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Thread: What do you think is the most likely explanation for the Fermi paradox?

  1. #1081
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    Quote Originally Posted by Colin Robinson View Post
    Our communications with dolphins are rudimentary. Their communications with each other may be far from rudimentary, as we're only beginning to understand how they communicate. It's fairly well established that individual dolphins have "signature whistles" comparable to names, but what else they do with their whistling is still an open question.

    I'd also make the point that when studying dolphins and other Earth animals, including birds, we know a lot of things that we wouldn't necessarily know about an ET species that we got some sort of message from. For instance we know what shape a dolphin is, how it moves around, what it feeds on, how it reproduces, the size of its social groups... and all these things are potentially clues to what dolphins might communicate about...
    If ETI is truly I, that is, if they're smart enough to send a signal, there must be certain principles that they have mastered in physics of radio transmission. That gives us a starting point to at least try from, though success is of course not guaranteed.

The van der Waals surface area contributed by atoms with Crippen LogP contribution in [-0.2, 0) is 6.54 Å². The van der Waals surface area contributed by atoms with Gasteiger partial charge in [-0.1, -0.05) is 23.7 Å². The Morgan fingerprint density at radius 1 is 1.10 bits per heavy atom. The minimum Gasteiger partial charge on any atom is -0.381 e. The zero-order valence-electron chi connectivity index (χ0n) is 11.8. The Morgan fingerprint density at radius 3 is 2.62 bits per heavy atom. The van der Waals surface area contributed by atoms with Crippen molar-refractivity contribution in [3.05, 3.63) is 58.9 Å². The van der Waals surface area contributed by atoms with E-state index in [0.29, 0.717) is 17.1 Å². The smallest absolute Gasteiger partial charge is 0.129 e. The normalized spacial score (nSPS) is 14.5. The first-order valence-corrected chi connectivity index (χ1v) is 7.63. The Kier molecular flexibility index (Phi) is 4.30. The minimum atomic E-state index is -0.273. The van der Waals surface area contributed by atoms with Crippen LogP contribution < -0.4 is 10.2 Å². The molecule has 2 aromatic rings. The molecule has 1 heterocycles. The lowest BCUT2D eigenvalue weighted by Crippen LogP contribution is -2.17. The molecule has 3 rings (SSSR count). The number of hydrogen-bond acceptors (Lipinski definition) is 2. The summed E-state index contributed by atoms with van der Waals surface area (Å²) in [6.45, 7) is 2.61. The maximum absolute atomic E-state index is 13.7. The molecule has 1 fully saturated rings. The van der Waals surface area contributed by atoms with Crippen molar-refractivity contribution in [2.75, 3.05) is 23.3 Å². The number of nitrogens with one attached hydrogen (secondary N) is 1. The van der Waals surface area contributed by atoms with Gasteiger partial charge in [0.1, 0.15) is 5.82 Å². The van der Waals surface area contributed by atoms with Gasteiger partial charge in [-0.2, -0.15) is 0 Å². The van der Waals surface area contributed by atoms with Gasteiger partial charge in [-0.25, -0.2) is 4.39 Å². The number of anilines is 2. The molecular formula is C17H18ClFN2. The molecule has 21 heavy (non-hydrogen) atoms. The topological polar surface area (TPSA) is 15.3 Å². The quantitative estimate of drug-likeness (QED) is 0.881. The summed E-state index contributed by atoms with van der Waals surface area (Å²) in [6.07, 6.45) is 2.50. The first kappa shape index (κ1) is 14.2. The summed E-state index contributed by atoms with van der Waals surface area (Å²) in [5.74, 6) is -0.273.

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    Quote Originally Posted by Noclevername View Post
    If ETI is truly I, that is, if they're smart enough to send a signal, there must be certain principles that they have mastered in physics of radio transmission. That gives us a starting point to at least try from, though success is of course not guaranteed.
    Isn't that like saying: "If dolphins make sounds we can hear, they must have mastered the physics of acoustic transmission in the same way we have" ?

  3. #1083
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    Quote Originally Posted by Colin Robinson View Post
    Isn't that like saying: "If dolphins make sounds we can hear, they must have mastered the physics of acoustic transmission in the same way we have" ?
    No, because dolphins make sounds naturally and without developing any technology to do so. A species that sends powerful, clearly non-natural interstellar transmissions (the only kind we'd recognize as ETI contact) would have to work at it.